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Manzanar and Topaz. Japanese Internment Justine Aoki. Overview.

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Manzanar and Topaz

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Manzanar and topaz

Manzanar and Topaz

Japanese InternmentJustine Aoki



  • After the attack on Pearl Harbor by the Japanese, the United States government began to see Japanese Americans as a threat to the country, therefore putting them into internment camps. The government thought most of the Japanese Americans were spies when, in fact, a large majority of them weren’t.

Who what

Who? What?

  • Internment: temporary imprisonment of a certain group of people

  • Both nisei and issei were put into camps

    • Nisei: citizens of Japanese decent, born in the United States

    • Issei: Immigrants of Japanese decent

Where when

Where? When?

  • Manzanar:

    • In California

    • March 21,1942

  • Topaz:

    • In Utah

    • September 11, 1942

Maps of manzanar and topaz

Maps of Manzanar and Topaz

Quote from manzanar internee

Quote from Manzanar internee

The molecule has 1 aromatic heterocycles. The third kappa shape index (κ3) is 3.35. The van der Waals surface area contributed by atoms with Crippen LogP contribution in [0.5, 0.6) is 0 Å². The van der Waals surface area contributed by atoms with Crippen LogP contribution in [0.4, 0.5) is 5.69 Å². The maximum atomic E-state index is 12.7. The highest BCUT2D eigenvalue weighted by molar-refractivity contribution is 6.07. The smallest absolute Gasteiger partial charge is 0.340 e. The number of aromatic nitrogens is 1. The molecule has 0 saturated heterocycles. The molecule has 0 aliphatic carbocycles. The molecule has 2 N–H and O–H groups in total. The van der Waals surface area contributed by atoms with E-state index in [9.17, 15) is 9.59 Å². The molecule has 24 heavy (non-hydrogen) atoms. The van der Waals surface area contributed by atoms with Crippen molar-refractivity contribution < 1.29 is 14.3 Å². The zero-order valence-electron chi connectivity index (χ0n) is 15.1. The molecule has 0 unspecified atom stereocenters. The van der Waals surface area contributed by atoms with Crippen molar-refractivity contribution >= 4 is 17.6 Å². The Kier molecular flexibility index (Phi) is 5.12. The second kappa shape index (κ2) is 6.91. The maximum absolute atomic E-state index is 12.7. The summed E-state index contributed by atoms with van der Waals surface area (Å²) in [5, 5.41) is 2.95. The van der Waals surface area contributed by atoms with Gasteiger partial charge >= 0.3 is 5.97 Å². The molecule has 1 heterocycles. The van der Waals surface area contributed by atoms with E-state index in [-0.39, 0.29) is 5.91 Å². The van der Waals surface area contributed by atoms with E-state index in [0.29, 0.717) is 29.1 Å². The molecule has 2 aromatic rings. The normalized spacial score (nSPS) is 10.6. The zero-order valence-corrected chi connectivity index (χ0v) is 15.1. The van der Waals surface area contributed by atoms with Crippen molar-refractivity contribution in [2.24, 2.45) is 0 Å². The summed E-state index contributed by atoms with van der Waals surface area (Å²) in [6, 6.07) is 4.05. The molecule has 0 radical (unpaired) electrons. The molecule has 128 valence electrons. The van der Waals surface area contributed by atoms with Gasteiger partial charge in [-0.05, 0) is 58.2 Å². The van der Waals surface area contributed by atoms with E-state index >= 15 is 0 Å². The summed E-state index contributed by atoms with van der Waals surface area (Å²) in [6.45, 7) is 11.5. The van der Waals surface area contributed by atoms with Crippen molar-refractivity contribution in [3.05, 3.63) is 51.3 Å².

• “If it was for our protection, why did the guns point inward, rather than outward?”

  • Said by a former Manzanar prisoner questioning the government, who said these camps were for their protection.

Quote from topaz internee

Quote from Topaz internee

  • “Before the barracks were built, we actually had to live in horse stalls. Once the barracks were finished, then we could move in.”

  • Said by Alice Hirai, a former Topaz prisoner, who explained the struggles associated with relocating to the internment camps

Significance to the war

Significance to the War

  • After the Pearl Harbor attack, the United States didn’t want any other attacks and thought the Japanese Americans were potential spies and threats to the country. To prevent any future attacks, the government forced the Japanese Americans into internment camps, like Manzanar and Topaz.

Interview with alice hirai

Interview with Alice Hirai

Manzanar and topaz


  • True or False:

    • ________ The Japanese internment camps were of the same extremity of concentration camps in Europe.

    • ________ The United States government claimed the camps were for the Japanese Americans protection, but were really to protect the country from “enemies”.

    • ________ The Japanese internment camps were all ready for the Japanese Americans when they were supposed to move in.

Works cited

Works Cited

  • Lapsansky-Werner, Emma J., Peter B. Levy, Randy Roberts, and Alan Taylor. United States History. Boston, Massachusetts: Pearson Education, Inc., 2008. Print.

  • Armor, John, and Peter Wright. Manzanar. New York: Times Books, 1988. Print.

  • “Topaz Camp.” Topaz Museum. Topaz Museum, 2002-2006. Web. 29 March 2010.

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